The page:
F150 2003 start problem disappears as engines cools


Chincoteaguer
09-30-2016, 07:52 PM
Twice in the past 2 months my low mileage 2003 F150 (after Shutting down the engine for a pit stop) started but had a very rough idle. On the first occurance I let the truck sit for approximately 30 minutes and it started fine. On the second occurance I waited for 30 minutes but it did not start or started with a very rough idle with no acceleration. I had it towed to my mechanic and the next day he called to say the truck runs fine. He said there were no codes (whatever that means). In the old days I would say the truck was flooded but I don't think that applies with fuel injection. Also, the truck gets little use and may set idle for 2 weeks at a time and several years ago I had to have it retired because of corrosion. Could this still be the problem?

65comet
09-30-2016, 08:53 PM
Most everything on a modern vehicle has a sensor that when it detects something not performing correctly will send a signal to the computer about the problem. The computer will hold on to that information as a code. Your truck didn't give a reading for any of those error codes is what your mechanic is saying. Until the problem gets big enough to produce a code, it becomes a needle in a haystack search for the issue.
I've had a whole host of causes for a similar problem over the years. The most common that didn't like to initially trip a computer code is a fuel pump going out. As it goes it can be intermittent and the fuel rail pressure sensor doesn't seem to want to give a code when it should. A clogged or clogging fuel pump as been an issue at times. Debris in the fuel tank stopping the fuel intake hose then moving away from it after no longer being sucked up and getting sloshed away from the intake from towing or a later startup and movement. A vacuum line broken in a bend that in certain positions stays closed and runs normal and from engine movement will open up and cause terrible running up to and including stop run and inability to start.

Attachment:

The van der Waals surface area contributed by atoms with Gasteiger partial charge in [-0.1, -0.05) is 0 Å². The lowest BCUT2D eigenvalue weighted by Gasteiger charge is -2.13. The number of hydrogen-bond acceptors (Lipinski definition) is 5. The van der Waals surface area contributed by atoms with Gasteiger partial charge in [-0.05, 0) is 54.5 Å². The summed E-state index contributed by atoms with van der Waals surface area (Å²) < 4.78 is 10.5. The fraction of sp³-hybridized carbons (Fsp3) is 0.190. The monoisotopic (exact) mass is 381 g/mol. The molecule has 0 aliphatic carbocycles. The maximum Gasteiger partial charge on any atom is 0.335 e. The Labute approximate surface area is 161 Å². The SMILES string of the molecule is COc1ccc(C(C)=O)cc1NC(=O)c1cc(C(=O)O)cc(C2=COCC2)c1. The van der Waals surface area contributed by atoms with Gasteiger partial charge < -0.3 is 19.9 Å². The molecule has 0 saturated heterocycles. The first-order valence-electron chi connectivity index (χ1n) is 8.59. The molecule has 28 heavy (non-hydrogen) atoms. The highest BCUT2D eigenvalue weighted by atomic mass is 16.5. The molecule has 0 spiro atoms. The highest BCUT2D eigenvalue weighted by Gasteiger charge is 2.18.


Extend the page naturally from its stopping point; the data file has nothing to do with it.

These are just a few of the things that I'd start checking if it was my truck. And when I say a few, there are hundreds of things from the above to loose wires, etc. that can cause these symptoms. All you can hope for is to have something permanently break, a code to help find it come up or you find it through trial and elimination.
Good luck.

Chincoteaguer
10-01-2016, 05:58 AM
Thanks 65comet. Sounds like you've been there before. Fuel pump or debri in the gas sounds most likely, maybe even water in the gas. This truck sits quite a bit from lack of use and condensate might be building up. I have a 78 F100 short bed that I use most. Wish these newer trucks were as easy to fix. Back in the day we sometimes put cloths pins on the gas lines to absorb heat to over come intermittent vaccum lock. The problem with the F150 gives the same symptoms.

I plan to put a can of Sea Foam in the tank hoping it helps.

65comet
10-01-2016, 08:13 AM
Today's ethanol gas when it sits for a long time can cause a lot of water in the tank. I've taken off fuel filters that had only water in them. Any vehicle that doesn't use up the entire tank regularly should have a fuel stabilizer added to handle the water in fuel issue. I wish they would get rid of the ethanol mandate.

Chincoteaguer
10-01-2016, 01:25 PM
I use Staybill for all my small engine stuff and my outboard motor. Works well except for the outboard. My mechanic brother has taught me well about ethanol. All gas purchased by me in a portable container is first spiked with gas treatment. Guess I'll start using it for my seldom used F150. Thanks a bunch for your time and input.

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